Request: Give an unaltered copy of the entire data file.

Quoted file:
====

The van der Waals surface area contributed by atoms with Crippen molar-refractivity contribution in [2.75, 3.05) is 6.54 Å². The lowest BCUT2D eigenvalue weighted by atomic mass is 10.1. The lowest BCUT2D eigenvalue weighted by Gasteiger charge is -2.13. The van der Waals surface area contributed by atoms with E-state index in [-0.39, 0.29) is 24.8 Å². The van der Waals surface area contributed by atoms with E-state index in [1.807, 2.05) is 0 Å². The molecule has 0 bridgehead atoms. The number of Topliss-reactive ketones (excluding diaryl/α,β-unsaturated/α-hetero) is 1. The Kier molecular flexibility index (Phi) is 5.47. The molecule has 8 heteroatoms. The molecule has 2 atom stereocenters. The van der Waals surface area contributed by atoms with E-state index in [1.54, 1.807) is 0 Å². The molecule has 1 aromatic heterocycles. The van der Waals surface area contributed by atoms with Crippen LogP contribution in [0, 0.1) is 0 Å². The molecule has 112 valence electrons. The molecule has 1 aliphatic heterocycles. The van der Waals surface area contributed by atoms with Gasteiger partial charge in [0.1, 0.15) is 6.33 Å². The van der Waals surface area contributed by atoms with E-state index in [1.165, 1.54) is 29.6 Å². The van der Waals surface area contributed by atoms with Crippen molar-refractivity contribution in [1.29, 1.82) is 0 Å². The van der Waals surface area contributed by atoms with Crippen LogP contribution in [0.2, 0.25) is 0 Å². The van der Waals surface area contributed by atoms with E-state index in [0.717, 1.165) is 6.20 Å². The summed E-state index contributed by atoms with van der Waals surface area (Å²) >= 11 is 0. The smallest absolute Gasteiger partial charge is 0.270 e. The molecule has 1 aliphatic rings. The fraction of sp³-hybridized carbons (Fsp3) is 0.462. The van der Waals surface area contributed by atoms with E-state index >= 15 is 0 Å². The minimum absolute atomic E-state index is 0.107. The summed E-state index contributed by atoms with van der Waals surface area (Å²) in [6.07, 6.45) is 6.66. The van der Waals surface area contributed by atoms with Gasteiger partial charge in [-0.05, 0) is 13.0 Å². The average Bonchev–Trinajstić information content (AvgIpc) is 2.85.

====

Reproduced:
The van der Waals surface area contributed by atoms with Crippen molar-refractivity contribution in [2.75, 3.05) is 6.54 Å². The lowest BCUT2D eigenvalue weighted by atomic mass is 10.1. The lowest BCUT2D eigenvalue weighted by Gasteiger charge is -2.13. The van der Waals surface area contributed by atoms with E-state index in [-0.39, 0.29) is 24.8 Å². The van der Waals surface area contributed by atoms with E-state index in [1.807, 2.05) is 0 Å². The molecule has 0 bridgehead atoms. The number of Topliss-reactive ketones (excluding diaryl/α,β-unsaturated/α-hetero) is 1. The Kier molecular flexibility index (Phi) is 5.47. The molecule has 8 heteroatoms. The molecule has 2 atom stereocenters. The van der Waals surface area contributed by atoms with E-state index in [1.54, 1.807) is 0 Å². The molecule has 1 aromatic heterocycles. The van der Waals surface area contributed by atoms with Crippen LogP contribution in [0, 0.1) is 0 Å². The molecule has 112 valence electrons. The molecule has 1 aliphatic heterocycles. The van der Waals surface area contributed by atoms with Gasteiger partial charge in [0.1, 0.15) is 6.33 Å². The van der Waals surface area contributed by atoms with E-state index in [1.165, 1.54) is 29.6 Å². The van der Waals surface area contributed by atoms with Crippen molar-refractivity contribution in [1.29, 1.82) is 0 Å². The van der Waals surface area contributed by atoms with Crippen LogP contribution in [0.2, 0.25) is 0 Å². The van der Waals surface area contributed by atoms with E-state index in [0.717, 1.165) is 6.20 Å². The summed E-state index contributed by atoms with van der Waals surface area (Å²) >= 11 is 0. The smallest absolute Gasteiger partial charge is 0.270 e. The molecule has 1 aliphatic rings. The fraction of sp³-hybridized carbons (Fsp3) is 0.462. The van der Waals surface area contributed by atoms with E-state index >= 15 is 0 Å². The minimum absolute atomic E-state index is 0.107. The summed E-state index contributed by atoms with van der Waals surface area (Å²) in [6.07, 6.45) is 6.66. The van der Waals surface area contributed by atoms with Gasteiger partial charge in [-0.05, 0) is 13.0 Å². The average Bonchev–Trinajstić information content (AvgIpc) is 2.85.